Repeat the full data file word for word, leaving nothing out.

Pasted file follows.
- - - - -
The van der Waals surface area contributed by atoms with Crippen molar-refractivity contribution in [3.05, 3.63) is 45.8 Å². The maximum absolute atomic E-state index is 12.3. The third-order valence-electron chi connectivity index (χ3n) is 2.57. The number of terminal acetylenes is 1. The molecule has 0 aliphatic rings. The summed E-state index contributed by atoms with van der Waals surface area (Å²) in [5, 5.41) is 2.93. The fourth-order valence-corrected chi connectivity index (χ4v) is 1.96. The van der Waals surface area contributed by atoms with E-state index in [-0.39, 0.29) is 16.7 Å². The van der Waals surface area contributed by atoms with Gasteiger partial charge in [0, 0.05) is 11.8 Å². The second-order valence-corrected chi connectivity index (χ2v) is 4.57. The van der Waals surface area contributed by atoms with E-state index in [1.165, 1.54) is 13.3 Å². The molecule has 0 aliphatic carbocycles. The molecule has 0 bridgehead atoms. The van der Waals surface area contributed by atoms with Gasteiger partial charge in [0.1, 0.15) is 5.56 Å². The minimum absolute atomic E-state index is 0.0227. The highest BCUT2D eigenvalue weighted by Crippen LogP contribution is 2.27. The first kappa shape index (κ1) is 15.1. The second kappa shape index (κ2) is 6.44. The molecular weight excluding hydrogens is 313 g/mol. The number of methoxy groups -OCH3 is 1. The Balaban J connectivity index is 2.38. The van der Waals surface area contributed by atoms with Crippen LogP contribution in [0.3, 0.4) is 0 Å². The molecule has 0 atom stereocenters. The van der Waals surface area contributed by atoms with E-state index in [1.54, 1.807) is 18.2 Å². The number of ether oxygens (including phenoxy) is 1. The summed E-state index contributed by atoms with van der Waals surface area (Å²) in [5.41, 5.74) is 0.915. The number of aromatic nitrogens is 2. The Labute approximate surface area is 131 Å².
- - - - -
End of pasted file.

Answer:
The van der Waals surface area contributed by atoms with Crippen molar-refractivity contribution in [3.05, 3.63) is 45.8 Å². The maximum absolute atomic E-state index is 12.3. The third-order valence-electron chi connectivity index (χ3n) is 2.57. The number of terminal acetylenes is 1. The molecule has 0 aliphatic rings. The summed E-state index contributed by atoms with van der Waals surface area (Å²) in [5, 5.41) is 2.93. The fourth-order valence-corrected chi connectivity index (χ4v) is 1.96. The van der Waals surface area contributed by atoms with E-state index in [-0.39, 0.29) is 16.7 Å². The van der Waals surface area contributed by atoms with Gasteiger partial charge in [0, 0.05) is 11.8 Å². The second-order valence-corrected chi connectivity index (χ2v) is 4.57. The van der Waals surface area contributed by atoms with E-state index in [1.165, 1.54) is 13.3 Å². The molecule has 0 aliphatic carbocycles. The molecule has 0 bridgehead atoms. The van der Waals surface area contributed by atoms with Gasteiger partial charge in [0.1, 0.15) is 5.56 Å². The minimum absolute atomic E-state index is 0.0227. The highest BCUT2D eigenvalue weighted by Crippen LogP contribution is 2.27. The first kappa shape index (κ1) is 15.1. The second kappa shape index (κ2) is 6.44. The molecular weight excluding hydrogens is 313 g/mol. The number of methoxy groups -OCH3 is 1. The Balaban J connectivity index is 2.38. The van der Waals surface area contributed by atoms with Crippen LogP contribution in [0.3, 0.4) is 0 Å². The molecule has 0 atom stereocenters. The van der Waals surface area contributed by atoms with E-state index in [1.54, 1.807) is 18.2 Å². The number of ether oxygens (including phenoxy) is 1. The summed E-state index contributed by atoms with van der Waals surface area (Å²) in [5.41, 5.74) is 0.915. The number of aromatic nitrogens is 2. The Labute approximate surface area is 131 Å².